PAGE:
Port-au-Prince, Haiti - February 20, 2010- By Kevin Connell
Much-Needed Rehab Equipment Obtained through Portlight.org We made a great connection tonight with a supplier from Portlight.org working out of Quisqueya University. The school was shut down after nearly all of its building collapsed in the earthquake, but it is currently being used (along with the other Quisqueya schools) as a staging point for relief operations. As mentioned in the previous post, our partner, Sacred Heart Hospital, has been inundated with amputees for weeks without the proper human or physical resources to treat them. In our efforts to get help with supplies, one of our contacts here in Port-au-Prince Tweeted a request for physical therapy equipment (crutches, walkers, etc) on our behalf, setting the process in motion early this afternoon. Two hours later through the help of Twitter users all around the world, we were sent word of Portlight’s supply of rehab products located less than five minutes from our location at the hospital and ready for distribution. After a simple phone call, we had setup a time to meet their coordinator, Richard Lumarque, fifteen minutes later for pickup and were on our way. With a little help from Google Maps, Mel (physical therapist) and I made it to Portlight’s depot at Quisqueya before sundown and were reviewing inventory with Richard for receipt.Soon we had stuffed my small SUV rental from Avis full with a three-wheel walker, 23 walkers, some crutches, two boxes filled with platform attachments used for complex mobility needs and a load of neck braces. The equipment was added to the supply room at Sacred Heart, set to be handed out to the 50+ Sacred Heart amputees who have been bed-ridden since January 12th. Mel estimated the equipment to be worth roughly $5,000—a big score for the community at Sacred Heart, waiting to walk again.. and not bad for two hours of effort. Many thanks to Richard Lumarque, Portlight.org, and the Twitter community for making it happen.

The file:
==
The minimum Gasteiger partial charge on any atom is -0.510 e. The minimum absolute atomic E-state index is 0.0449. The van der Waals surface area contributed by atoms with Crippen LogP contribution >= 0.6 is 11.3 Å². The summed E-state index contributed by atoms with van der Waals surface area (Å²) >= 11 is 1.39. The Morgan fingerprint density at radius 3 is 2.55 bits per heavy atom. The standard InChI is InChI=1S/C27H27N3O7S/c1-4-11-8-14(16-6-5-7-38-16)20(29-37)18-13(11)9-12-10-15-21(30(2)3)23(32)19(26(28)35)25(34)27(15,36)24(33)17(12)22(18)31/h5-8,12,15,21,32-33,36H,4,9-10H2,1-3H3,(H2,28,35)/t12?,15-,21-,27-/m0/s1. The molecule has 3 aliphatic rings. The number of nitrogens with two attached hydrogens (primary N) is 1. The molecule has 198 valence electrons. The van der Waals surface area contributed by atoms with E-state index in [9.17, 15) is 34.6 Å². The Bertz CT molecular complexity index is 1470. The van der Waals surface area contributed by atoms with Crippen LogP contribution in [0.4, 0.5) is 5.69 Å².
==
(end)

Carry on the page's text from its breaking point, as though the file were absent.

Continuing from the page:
Tuesday, March 9, 2010
Social Networking to the Rescue in Haiti
I cannot help sharing this post from my friend Kevin Connell who works for Real Medicine Foundation in Haiti, one of the groups that I was affiliated with during my stay in Haiti. This is a great example, written with verve, of how social networking can help change the world even in the face of calamity: